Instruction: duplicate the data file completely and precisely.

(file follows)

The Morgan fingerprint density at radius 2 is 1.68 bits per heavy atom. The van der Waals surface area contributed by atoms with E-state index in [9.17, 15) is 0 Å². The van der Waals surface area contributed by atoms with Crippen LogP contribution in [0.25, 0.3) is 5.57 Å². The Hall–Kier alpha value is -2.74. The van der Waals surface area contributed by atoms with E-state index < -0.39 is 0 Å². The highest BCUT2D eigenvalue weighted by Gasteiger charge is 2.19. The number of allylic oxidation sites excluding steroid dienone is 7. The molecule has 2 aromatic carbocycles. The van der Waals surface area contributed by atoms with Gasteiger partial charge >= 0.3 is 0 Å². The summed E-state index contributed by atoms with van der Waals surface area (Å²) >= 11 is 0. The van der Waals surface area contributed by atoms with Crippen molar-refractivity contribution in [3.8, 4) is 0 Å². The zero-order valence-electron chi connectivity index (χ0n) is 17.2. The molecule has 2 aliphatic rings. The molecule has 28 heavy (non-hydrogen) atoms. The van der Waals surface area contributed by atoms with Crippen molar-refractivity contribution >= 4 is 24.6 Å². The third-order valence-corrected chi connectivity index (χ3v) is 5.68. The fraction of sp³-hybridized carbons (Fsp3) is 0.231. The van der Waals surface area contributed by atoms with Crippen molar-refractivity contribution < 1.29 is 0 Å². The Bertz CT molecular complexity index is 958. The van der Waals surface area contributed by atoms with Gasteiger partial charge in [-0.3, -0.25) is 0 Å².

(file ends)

The Morgan fingerprint density at radius 2 is 1.68 bits per heavy atom. The van der Waals surface area contributed by atoms with E-state index in [9.17, 15) is 0 Å². The van der Waals surface area contributed by atoms with Crippen LogP contribution in [0.25, 0.3) is 5.57 Å². The Hall–Kier alpha value is -2.74. The van der Waals surface area contributed by atoms with E-state index < -0.39 is 0 Å². The highest BCUT2D eigenvalue weighted by Gasteiger charge is 2.19. The number of allylic oxidation sites excluding steroid dienone is 7. The molecule has 2 aromatic carbocycles. The van der Waals surface area contributed by atoms with Gasteiger partial charge >= 0.3 is 0 Å². The summed E-state index contributed by atoms with van der Waals surface area (Å²) >= 11 is 0. The van der Waals surface area contributed by atoms with Crippen molar-refractivity contribution in [3.8, 4) is 0 Å². The zero-order valence-electron chi connectivity index (χ0n) is 17.2. The molecule has 2 aliphatic rings. The molecule has 28 heavy (non-hydrogen) atoms. The van der Waals surface area contributed by atoms with Crippen molar-refractivity contribution >= 4 is 24.6 Å². The third-order valence-corrected chi connectivity index (χ3v) is 5.68. The fraction of sp³-hybridized carbons (Fsp3) is 0.231. The van der Waals surface area contributed by atoms with Crippen molar-refractivity contribution < 1.29 is 0 Å². The Bertz CT molecular complexity index is 958. The van der Waals surface area contributed by atoms with Gasteiger partial charge in [-0.3, -0.25) is 0 Å².